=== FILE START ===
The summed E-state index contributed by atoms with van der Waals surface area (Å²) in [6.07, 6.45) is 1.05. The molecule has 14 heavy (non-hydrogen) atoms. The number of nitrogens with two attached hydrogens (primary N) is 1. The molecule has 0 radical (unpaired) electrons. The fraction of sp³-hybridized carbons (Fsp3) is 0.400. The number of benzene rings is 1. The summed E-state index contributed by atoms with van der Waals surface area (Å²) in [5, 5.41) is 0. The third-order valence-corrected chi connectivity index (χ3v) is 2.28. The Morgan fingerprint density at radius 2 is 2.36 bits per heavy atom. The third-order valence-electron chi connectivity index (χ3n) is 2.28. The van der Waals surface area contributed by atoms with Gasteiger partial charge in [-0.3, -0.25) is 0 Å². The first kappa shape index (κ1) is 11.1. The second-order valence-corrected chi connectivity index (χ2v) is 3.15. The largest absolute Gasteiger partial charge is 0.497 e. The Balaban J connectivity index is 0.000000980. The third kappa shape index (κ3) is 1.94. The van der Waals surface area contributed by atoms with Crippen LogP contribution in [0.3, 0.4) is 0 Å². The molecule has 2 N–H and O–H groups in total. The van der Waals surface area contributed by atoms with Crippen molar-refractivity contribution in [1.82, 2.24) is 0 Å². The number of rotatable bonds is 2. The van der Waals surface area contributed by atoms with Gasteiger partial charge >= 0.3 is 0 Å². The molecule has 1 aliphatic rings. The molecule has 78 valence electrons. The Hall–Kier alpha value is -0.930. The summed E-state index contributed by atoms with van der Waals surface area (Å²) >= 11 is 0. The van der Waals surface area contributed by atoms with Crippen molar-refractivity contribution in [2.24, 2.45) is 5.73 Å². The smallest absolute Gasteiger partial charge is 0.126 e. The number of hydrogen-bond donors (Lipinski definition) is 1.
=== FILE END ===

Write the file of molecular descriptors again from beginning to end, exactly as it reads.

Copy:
The summed E-state index contributed by atoms with van der Waals surface area (Å²) in [6.07, 6.45) is 1.05. The molecule has 14 heavy (non-hydrogen) atoms. The number of nitrogens with two attached hydrogens (primary N) is 1. The molecule has 0 radical (unpaired) electrons. The fraction of sp³-hybridized carbons (Fsp3) is 0.400. The number of benzene rings is 1. The summed E-state index contributed by atoms with van der Waals surface area (Å²) in [5, 5.41) is 0. The third-order valence-corrected chi connectivity index (χ3v) is 2.28. The Morgan fingerprint density at radius 2 is 2.36 bits per heavy atom. The third-order valence-electron chi connectivity index (χ3n) is 2.28. The van der Waals surface area contributed by atoms with Gasteiger partial charge in [-0.3, -0.25) is 0 Å². The first kappa shape index (κ1) is 11.1. The second-order valence-corrected chi connectivity index (χ2v) is 3.15. The largest absolute Gasteiger partial charge is 0.497 e. The Balaban J connectivity index is 0.000000980. The third kappa shape index (κ3) is 1.94. The van der Waals surface area contributed by atoms with Crippen LogP contribution in [0.3, 0.4) is 0 Å². The molecule has 2 N–H and O–H groups in total. The van der Waals surface area contributed by atoms with Crippen molar-refractivity contribution in [1.82, 2.24) is 0 Å². The number of rotatable bonds is 2. The van der Waals surface area contributed by atoms with Gasteiger partial charge >= 0.3 is 0 Å². The molecule has 1 aliphatic rings. The molecule has 78 valence electrons. The Hall–Kier alpha value is -0.930. The summed E-state index contributed by atoms with van der Waals surface area (Å²) >= 11 is 0. The van der Waals surface area contributed by atoms with Crippen molar-refractivity contribution in [2.24, 2.45) is 5.73 Å². The smallest absolute Gasteiger partial charge is 0.126 e. The number of hydrogen-bond donors (Lipinski definition) is 1.